Kalinowski, Katherine (2015). Eating disorders: between people. (Unpublished Doctoral thesis, City University London)
- Accepted Version
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The National Institute of Health and Clinical Excellence (NICE) has suggested that 1.6 million people in the UK are affected by eating disorders (NICE, 2004). Generally speaking, eating disorders have major physical, psychological and social consequences (Hjern et al., 2006), often characterized by a poor quality of life (De la Rie et al., 2007)and a high health burden (Mond et al., 2009). Furthermore, anorexia nervosa has the highest rate of mortality of any psychiatric disorder, due to both medical complications associated with the disorder and suicide (BEAT, 2014). This statistic alone is indicative of the vitality of eating disorder research particularly that focused on treatment and prevention.
Though the ‘poor quality of life’ and ‘high health burden’ are attributed to the individual sufferer, these adverse complications often seep into the immediate family, including children (Stitt & Rupert, 2014). The majority of studies in this field have explored the impact of parental eating disorders on their children; with a focus on the quantitative relationship between the maternal eating disorder and child development, birth weight and feeding logistics (Stitt & Rupert, 2014). The mother’s subjective experience has been widely neglected.
Linville et al. have explored the sociocultural influences on the development of eating] disorders. Their evidence suggested that the parents, as the primary socialization agents to their children, significantly influence the development of body image disturbances and disordered eating (Linville et al., 2011). Familial eating disorder pathology has long been a source of ongoing investigation, as studies have consistently indicated that the immediate relatives of individuals with anorexia nervosa show an increased risk of developing an eating disorder themselves (Watkins, Cooper & Lask, 2012). Though the degree of correlation pertaining to genetic and environmental influence is unclear, the link itself is consistent and compelling (Lilenfeld & Kaye, 1998).
This chapter will consider the literature surrounding mothers’ experiences of feeding her children while having a disordered relationship with food. First I will consider the impact that parental psychiatric disorders have on their children, specifically, the relationship between maternal eating disorders and child development. I will then review the evidence that characterizes the children of mothers with eating disorders as a ‘at risk’ population.Previous research has identified a number of difficulties that mothers with eating disorders encounter within their parenting role; these will be explored, with a particular focus on the mothers’ subjective experience of feeding their children. And finally, the literature on the transgenerational transmission of eating disorders from mother to child will be reviewed. Treatment options will be contemplated, with a view to creating interventions specifically tailored to mothers with eating disorders and their families. A look forward in the direction of future research will be explored, specifically the effectiveness of family therapy for adults with eating disorders.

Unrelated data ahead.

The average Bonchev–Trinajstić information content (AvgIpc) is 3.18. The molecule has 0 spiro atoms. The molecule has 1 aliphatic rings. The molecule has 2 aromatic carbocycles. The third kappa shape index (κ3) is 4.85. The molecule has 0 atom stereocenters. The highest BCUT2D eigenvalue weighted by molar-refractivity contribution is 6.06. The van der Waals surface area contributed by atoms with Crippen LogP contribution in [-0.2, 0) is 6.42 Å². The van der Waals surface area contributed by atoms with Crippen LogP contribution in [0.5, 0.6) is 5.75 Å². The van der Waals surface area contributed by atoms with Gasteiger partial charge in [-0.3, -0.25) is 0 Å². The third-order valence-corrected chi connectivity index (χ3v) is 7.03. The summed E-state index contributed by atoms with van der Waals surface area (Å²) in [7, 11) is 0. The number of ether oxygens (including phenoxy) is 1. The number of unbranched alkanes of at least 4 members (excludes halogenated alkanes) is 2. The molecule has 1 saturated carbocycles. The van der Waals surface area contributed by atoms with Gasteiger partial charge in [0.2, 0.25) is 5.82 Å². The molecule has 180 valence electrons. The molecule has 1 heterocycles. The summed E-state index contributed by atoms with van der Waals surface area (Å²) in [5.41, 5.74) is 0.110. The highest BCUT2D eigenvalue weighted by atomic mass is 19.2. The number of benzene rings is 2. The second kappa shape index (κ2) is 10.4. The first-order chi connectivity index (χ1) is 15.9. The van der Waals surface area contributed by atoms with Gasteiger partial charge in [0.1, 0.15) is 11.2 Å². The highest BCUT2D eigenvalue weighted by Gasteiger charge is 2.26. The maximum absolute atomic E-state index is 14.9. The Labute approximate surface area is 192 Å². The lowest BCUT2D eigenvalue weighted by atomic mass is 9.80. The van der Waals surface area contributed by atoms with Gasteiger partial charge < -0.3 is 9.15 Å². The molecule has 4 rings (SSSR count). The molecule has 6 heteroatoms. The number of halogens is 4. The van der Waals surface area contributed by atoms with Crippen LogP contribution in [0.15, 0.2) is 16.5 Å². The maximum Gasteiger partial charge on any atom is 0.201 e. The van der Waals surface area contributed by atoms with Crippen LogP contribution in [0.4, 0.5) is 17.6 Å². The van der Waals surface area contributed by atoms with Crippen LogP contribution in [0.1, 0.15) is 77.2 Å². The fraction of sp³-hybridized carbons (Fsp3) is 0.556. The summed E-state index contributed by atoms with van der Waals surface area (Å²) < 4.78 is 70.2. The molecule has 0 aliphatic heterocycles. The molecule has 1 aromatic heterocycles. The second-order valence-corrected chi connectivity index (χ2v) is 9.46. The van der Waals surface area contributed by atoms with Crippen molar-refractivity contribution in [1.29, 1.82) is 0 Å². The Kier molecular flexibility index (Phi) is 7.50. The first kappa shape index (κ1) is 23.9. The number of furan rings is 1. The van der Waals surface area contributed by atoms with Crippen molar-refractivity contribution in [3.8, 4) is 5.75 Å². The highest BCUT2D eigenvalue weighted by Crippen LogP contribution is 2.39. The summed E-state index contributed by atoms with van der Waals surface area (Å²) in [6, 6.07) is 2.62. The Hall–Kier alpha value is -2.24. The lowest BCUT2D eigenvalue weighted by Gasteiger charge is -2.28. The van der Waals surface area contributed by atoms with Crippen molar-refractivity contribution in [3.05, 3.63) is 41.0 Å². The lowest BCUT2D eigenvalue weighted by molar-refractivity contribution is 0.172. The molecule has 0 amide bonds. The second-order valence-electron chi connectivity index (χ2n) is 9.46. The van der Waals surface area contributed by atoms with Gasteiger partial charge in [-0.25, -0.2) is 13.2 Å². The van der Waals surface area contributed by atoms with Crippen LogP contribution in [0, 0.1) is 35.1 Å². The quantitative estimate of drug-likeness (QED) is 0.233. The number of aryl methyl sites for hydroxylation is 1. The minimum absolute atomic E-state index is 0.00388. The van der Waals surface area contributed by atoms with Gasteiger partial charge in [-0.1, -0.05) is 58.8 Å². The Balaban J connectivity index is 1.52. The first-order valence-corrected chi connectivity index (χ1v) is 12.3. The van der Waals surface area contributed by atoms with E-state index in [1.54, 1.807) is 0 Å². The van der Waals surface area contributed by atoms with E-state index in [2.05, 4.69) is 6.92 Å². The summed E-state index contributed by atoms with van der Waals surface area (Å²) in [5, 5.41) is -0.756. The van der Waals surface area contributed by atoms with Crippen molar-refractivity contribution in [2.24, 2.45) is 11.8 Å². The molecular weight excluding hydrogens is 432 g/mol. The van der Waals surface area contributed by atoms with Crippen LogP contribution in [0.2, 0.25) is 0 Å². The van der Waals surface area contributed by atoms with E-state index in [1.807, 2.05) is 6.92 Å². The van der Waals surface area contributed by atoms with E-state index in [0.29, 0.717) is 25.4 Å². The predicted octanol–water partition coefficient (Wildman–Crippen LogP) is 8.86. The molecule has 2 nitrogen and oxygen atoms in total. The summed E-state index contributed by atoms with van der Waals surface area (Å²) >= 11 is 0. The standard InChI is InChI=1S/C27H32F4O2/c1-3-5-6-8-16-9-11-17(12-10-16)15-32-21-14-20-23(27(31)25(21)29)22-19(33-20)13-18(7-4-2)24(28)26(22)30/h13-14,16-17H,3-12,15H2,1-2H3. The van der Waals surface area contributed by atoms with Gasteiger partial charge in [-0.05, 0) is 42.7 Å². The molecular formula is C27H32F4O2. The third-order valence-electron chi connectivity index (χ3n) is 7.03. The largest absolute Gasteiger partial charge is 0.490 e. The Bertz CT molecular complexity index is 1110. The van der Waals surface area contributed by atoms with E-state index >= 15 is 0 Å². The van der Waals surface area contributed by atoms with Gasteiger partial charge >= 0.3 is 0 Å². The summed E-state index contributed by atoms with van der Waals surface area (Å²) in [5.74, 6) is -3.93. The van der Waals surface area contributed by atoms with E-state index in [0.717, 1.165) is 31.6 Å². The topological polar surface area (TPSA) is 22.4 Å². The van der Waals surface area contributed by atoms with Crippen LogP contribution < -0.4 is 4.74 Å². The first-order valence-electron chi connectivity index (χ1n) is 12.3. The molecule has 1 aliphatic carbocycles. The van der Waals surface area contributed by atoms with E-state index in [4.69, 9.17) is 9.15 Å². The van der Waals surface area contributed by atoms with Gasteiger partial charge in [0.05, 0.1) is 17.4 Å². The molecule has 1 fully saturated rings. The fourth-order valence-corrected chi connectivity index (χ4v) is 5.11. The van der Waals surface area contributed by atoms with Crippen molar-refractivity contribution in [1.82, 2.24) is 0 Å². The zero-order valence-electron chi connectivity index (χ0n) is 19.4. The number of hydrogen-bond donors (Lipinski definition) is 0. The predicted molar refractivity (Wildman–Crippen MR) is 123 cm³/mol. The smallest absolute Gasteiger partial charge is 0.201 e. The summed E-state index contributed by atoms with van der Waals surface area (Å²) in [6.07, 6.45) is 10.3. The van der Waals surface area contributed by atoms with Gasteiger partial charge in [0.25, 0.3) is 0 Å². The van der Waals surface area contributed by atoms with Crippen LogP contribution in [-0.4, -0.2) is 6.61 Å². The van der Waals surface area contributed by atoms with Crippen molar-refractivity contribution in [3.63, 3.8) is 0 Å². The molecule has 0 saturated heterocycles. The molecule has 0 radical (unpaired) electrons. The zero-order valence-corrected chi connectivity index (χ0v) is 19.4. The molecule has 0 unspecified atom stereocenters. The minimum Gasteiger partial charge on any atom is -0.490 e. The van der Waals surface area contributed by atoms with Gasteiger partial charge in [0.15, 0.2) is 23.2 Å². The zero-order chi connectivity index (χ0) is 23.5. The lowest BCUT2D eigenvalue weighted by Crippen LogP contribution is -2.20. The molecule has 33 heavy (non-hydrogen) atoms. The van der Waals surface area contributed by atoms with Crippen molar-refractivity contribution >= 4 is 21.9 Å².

There is an uneven distribution in the literature of research focused on the quantitative impact of maternal eating disorders on children and the risk of transmission. This bias manifests in an unsaturated body of evidence exploring the mothers’ experience. The current chapter will reflect this disproportionate emphasis and attend to both the majority and minority perspectives. This literature review will illuminate the need for more qualitative research, exploring the mothers’ experience of being a parent while having an eating disorder, specifically, her subjective account of engaging in the function of feeding her children.
|Item Type:||Thesis (Doctoral)|
|Subjects:||B Philosophy. Psychology. Religion > BF Psychology|
|Divisions:||School of Social Sciences > Department of Psychology|
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